Today’s children are growing up in a rapidly changing world. It is a world that is more complex and competitive than ever before and, while this presents many positive opportunities, it also presents challenges (Department for Education, 2020).
These challenges range from - but are not limited to - mental health difficulties, social media pressures, body image anxieties, educational pressures and general uncertainty. As a result, schools need to take action to prepare our students for life in modern Britain.
It is in this context that Personal, Social, Health and Economic (PSHE) education can make a profound difference to the lives of the children in our care. The PSHE Association defines it as a ‘school curriculum subject in England that helps children and young people stay healthy, safe and prepared for life – and work – in modern Britain’ (2022). Relationship and health education has been compulsory in all primary schools since 2020, while sex and relationship education is now mandatory in all secondary schools.
As well as sex and relationships, the ‘personal’ strand of PSHE would include units on drugs and alcohol, emotional health and well-being, diet and healthy lifestyles and safety education. The ‘economic’ strand of PSHE includes units on careers, work related learning, enterprise education and financial capability (DfE, 2015). So why is this subject important, and what are the benefits of a comprehensive PSHE programme?
PSHE education is proven to enhance the physical and mental well-being of pupils and this in turn leads to better academic outcomes. A Department of Education review in 2015 spoke of a ‘virtuous cycle’ whereby pupils with better health and well-being can achieve better academic results. This is something we have found in our own action research at Eaton House, where our pupils have consistently reported that PSHE helps them to be healthy and better look after their mental health and well-being.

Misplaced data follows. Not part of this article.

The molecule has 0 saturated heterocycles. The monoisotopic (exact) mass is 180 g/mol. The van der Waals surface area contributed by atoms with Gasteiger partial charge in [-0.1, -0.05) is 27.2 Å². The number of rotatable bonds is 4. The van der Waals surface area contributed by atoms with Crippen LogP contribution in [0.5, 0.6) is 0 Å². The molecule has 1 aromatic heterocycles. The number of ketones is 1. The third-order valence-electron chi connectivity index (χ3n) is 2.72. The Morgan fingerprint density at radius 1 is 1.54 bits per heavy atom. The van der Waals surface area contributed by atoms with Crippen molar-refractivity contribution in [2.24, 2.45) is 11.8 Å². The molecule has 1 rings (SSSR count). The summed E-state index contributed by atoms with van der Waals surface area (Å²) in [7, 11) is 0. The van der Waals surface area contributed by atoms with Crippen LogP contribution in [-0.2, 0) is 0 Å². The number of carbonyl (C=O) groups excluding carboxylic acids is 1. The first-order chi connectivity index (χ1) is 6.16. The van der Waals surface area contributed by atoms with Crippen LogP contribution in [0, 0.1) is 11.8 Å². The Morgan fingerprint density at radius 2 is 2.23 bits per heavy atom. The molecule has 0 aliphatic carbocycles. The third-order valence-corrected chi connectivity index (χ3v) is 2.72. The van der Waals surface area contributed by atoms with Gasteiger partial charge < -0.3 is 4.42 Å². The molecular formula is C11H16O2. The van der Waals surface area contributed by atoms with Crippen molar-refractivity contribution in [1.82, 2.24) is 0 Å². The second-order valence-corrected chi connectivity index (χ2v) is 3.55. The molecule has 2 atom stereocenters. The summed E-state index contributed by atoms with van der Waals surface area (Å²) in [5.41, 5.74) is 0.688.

We also know that mental health issues are on the rise in England, with research showing that one in six children and young people had a probable mental health problem in July 2020 (Young Minds, NHS). A comprehensive PSHE programme will provide pupils with strategies to talk about their emotions accurately and sensitively. Pupils are given the opportunity to reflect on their own concerns and to critically evaluate when something they do or are involved in has a positive or negative effect on their own mental health (DfE, 2020). These opportunities will not only benefit pupils in school, but also for the rest of their lives.
Safe and Healthy Relationships
PSHE, including Relationships Education, equips pupils with the information they need to build positive and healthy friendships and relationships of all kinds. It teaches children to respect themselves and others. Integral to this is the teaching of mutual respect and consent, so that pupils are equipped to resist peer pressure and to avoid pressuring others. A comprehensive PSHE programme will also equip pupils to manage online risks, covering how their information and data is generated, collected, shared and used online (DfE, 2020).
Crucially, pupils are taught where to go and what to do if they need support and how to manage issues that present themselves online. As a result, pupils are better equipped to ask for help when they need it and they feel more confident in accessing the support that is available to them.
In order to make sound decisions about their future, pupils need guidance on the work and careers that are available to them. PSHE education is able to provide this very effectively. The Gatsby benchmarks (2013) stipulate that every school and college should have an ‘embedded programme of career education that is known and understood by pupils, parents, teachers, governors and employers.’ (Good Career Guidance, 2013). Schemes of work in PSHE can provide pupils with a vast range of information on the options that are available, while providing ample opportunities for self-reflection. It is important to note that health, relationships and economic well-being are not mutually exclusive. The study of PSHE is the ‘glue that binds them together’ (PSHE Association, 2022).
PSHE is therefore a subject that prepares children for life in the 21st century. It sets the foundation for children to live healthy, safe and purposeful lives. It is an inspirational subject with so much to offer.